What Is a Stock Market Crash?

What Is a Stock Market Crash?

For whatever reason I love watching really weird YouTube videos. Lately, I have been fascinated by people who claim that there are secret bank accounts held by the Federal Reserve that are in each of our names. Of course there are no secret accounts, but that doesn’t mean I am not fascinated by these videos and why people think this way. A corollary to these videos are those that are predicting doom and gloom in the stock market. These prognosticators are forecasting a stock market crash that will be the worst in our lifetime; even worse than the 2008 stock market downturn.

As I watch these videos it did get me to thinking though. Over the past 8 years we have had a great run in the stock market. It is currently the 2nd longest bull run that we have ever had. The longest was 1989-2000. So we have another 2 years to go to eclipse that market. But as the stock market goes higher and higher there are those that wonder, including myself, when the party is going to stop. Bull market and bear markets are par for the course for those who invest for the long-term. I know that a bear market will probably come in the next couple of years. And I also believe we are in the middle of a long-term secular market where market returns will be excellent over a long-period of time, typically 15-20 years.

Considering my viewing of these videos, the long-term nature of the current bull-market, and the probable end in the near future I thought I would delve into the question of what does it mean for the stock market to crash?

A Stock Market Crash 

After doing some research it seems that there are different definitions for what constitutes a stock market crash. And there are also some conflation of terms. Personally, I like The Balance’s article on stock market crashes. A stock market crash is where the market goes down precipitously, at least 10% over a day or two. Perhaps, the two most famous stock market crashes were in October of 1929 and in October 1987. In 1929, the market dropped over 25% over 4 days. In 1987, the market dropped 22% in ONE day. Of course, both times it caused panic in the stock market. The difference between 1929 and 1987 is that in 1987 the market actually recovered fairly quickly, where in 1929 it took almost 16 years to go back to all-time highs.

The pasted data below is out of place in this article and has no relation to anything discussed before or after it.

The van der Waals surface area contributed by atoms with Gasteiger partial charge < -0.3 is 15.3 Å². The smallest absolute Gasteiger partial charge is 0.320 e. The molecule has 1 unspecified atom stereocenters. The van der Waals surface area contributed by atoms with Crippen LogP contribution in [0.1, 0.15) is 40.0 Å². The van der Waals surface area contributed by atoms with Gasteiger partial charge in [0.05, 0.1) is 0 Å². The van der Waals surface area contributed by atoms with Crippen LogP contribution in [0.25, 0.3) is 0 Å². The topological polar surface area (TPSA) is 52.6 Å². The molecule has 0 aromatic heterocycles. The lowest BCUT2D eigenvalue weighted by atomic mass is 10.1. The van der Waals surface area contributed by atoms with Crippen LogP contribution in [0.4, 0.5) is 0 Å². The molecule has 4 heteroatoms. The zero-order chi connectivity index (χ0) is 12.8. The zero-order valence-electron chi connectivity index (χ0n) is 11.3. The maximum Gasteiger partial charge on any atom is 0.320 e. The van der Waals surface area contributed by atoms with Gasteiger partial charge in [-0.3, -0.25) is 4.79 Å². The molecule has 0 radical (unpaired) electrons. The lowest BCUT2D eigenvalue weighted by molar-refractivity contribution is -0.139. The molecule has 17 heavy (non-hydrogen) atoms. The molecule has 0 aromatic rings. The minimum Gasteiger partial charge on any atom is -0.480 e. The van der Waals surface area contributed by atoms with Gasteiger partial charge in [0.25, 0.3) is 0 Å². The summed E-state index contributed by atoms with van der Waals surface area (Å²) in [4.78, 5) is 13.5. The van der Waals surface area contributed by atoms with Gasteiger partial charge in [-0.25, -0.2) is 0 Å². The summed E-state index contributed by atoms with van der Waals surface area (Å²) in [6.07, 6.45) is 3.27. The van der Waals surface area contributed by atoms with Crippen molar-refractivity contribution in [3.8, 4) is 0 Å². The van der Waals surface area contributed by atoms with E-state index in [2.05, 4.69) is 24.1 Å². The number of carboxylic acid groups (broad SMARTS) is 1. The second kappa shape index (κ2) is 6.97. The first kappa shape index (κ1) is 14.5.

Stock market crashes are fairly unusual, but they can occur. In 2010, the stock market had what was called a Flash Crash. The Flash Crash was where the market went down 9% within 36 minutes. It was attributed to a computer glitch and the market recovered what it had lost within a couple of days. Within the increases of technology involved in the stock market it is somewhat surprising that we haven’t had more of these flash crashes.

No matter what a stock market crash can be a disconcerting experience that I know has scared people out of the market, particularly today when many people speculate the market it too high.

What Do You Do to Prepare?

I mentioned before that there are different definitions of what is considered to be a stock market crash. Some articles I read considered a stock market crash to be where the market drops 30% more over a period of time. For me that isn’t a stock market crash, but merely a bear market. Bear markets are NORMAL in the world of investing and constitute a loss of 20% or more from one point to another. The last bear market we had was from October 2007 to March 2009. In that market, the S&P 500 lost over 50%. The stock market during the Great Depression was 89%. So bear markets can be devastating and I am not saying they are a problem.

So what can you do to prepare for a stock market crash or even a bear market?

Well, you could stop investing and put your money in your mattress. I mean that would prevent you from losing any money, but inflation will eventually eat the purchasing power of that money.

The truth is you can’t really do anything about a stock market crash if you are serious about investing. They are fairly random events. We don’t know when they will come. The only thing I would say to you is to keep yourself invested because the market, I believe, will eventually recover because it always has.